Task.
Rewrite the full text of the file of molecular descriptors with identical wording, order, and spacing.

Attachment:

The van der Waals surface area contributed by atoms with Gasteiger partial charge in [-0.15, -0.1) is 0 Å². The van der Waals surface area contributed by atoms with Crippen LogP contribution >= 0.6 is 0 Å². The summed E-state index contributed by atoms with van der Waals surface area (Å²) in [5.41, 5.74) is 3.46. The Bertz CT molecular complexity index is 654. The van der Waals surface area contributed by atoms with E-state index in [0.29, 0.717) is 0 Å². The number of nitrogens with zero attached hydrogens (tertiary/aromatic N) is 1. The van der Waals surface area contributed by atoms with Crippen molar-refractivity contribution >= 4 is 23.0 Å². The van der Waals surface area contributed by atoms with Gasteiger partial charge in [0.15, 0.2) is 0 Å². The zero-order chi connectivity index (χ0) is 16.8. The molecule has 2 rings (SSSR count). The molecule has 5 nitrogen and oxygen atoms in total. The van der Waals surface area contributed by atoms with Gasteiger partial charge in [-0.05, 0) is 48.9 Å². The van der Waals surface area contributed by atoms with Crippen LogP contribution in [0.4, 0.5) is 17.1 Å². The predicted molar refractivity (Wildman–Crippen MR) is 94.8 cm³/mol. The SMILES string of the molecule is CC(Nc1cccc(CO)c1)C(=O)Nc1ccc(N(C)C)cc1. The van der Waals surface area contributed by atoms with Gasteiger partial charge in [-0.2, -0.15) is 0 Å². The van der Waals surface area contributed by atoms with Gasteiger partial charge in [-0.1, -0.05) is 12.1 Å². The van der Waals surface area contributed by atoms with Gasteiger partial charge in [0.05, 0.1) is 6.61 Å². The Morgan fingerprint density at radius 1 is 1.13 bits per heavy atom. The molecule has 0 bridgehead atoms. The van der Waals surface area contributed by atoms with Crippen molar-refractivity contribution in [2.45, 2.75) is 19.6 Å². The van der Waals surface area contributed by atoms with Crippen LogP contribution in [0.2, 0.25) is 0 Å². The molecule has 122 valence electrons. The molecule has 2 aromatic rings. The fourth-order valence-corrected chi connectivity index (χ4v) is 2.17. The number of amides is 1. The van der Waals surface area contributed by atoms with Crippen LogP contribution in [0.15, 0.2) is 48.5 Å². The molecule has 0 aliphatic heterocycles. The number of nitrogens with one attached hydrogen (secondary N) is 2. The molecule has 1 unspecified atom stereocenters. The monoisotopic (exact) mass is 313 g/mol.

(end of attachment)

The van der Waals surface area contributed by atoms with Gasteiger partial charge in [-0.15, -0.1) is 0 Å². The van der Waals surface area contributed by atoms with Crippen LogP contribution >= 0.6 is 0 Å². The summed E-state index contributed by atoms with van der Waals surface area (Å²) in [5.41, 5.74) is 3.46. The Bertz CT molecular complexity index is 654. The van der Waals surface area contributed by atoms with E-state index in [0.29, 0.717) is 0 Å². The number of nitrogens with zero attached hydrogens (tertiary/aromatic N) is 1. The van der Waals surface area contributed by atoms with Crippen molar-refractivity contribution >= 4 is 23.0 Å². The van der Waals surface area contributed by atoms with Gasteiger partial charge in [0.15, 0.2) is 0 Å². The zero-order chi connectivity index (χ0) is 16.8. The molecule has 2 rings (SSSR count). The molecule has 5 nitrogen and oxygen atoms in total. The van der Waals surface area contributed by atoms with Gasteiger partial charge in [-0.05, 0) is 48.9 Å². The van der Waals surface area contributed by atoms with Crippen LogP contribution in [0.4, 0.5) is 17.1 Å². The predicted molar refractivity (Wildman–Crippen MR) is 94.8 cm³/mol. The SMILES string of the molecule is CC(Nc1cccc(CO)c1)C(=O)Nc1ccc(N(C)C)cc1. The van der Waals surface area contributed by atoms with Gasteiger partial charge in [-0.2, -0.15) is 0 Å². The van der Waals surface area contributed by atoms with Gasteiger partial charge in [-0.1, -0.05) is 12.1 Å². The van der Waals surface area contributed by atoms with Gasteiger partial charge in [0.05, 0.1) is 6.61 Å². The Morgan fingerprint density at radius 1 is 1.13 bits per heavy atom. The molecule has 0 bridgehead atoms. The van der Waals surface area contributed by atoms with Crippen molar-refractivity contribution in [2.45, 2.75) is 19.6 Å². The van der Waals surface area contributed by atoms with Crippen LogP contribution in [0.2, 0.25) is 0 Å². The molecule has 122 valence electrons. The molecule has 2 aromatic rings. The fourth-order valence-corrected chi connectivity index (χ4v) is 2.17. The number of amides is 1. The van der Waals surface area contributed by atoms with Crippen LogP contribution in [0.15, 0.2) is 48.5 Å². The molecule has 0 aliphatic heterocycles. The number of nitrogens with one attached hydrogen (secondary N) is 2. The molecule has 1 unspecified atom stereocenters. The monoisotopic (exact) mass is 313 g/mol.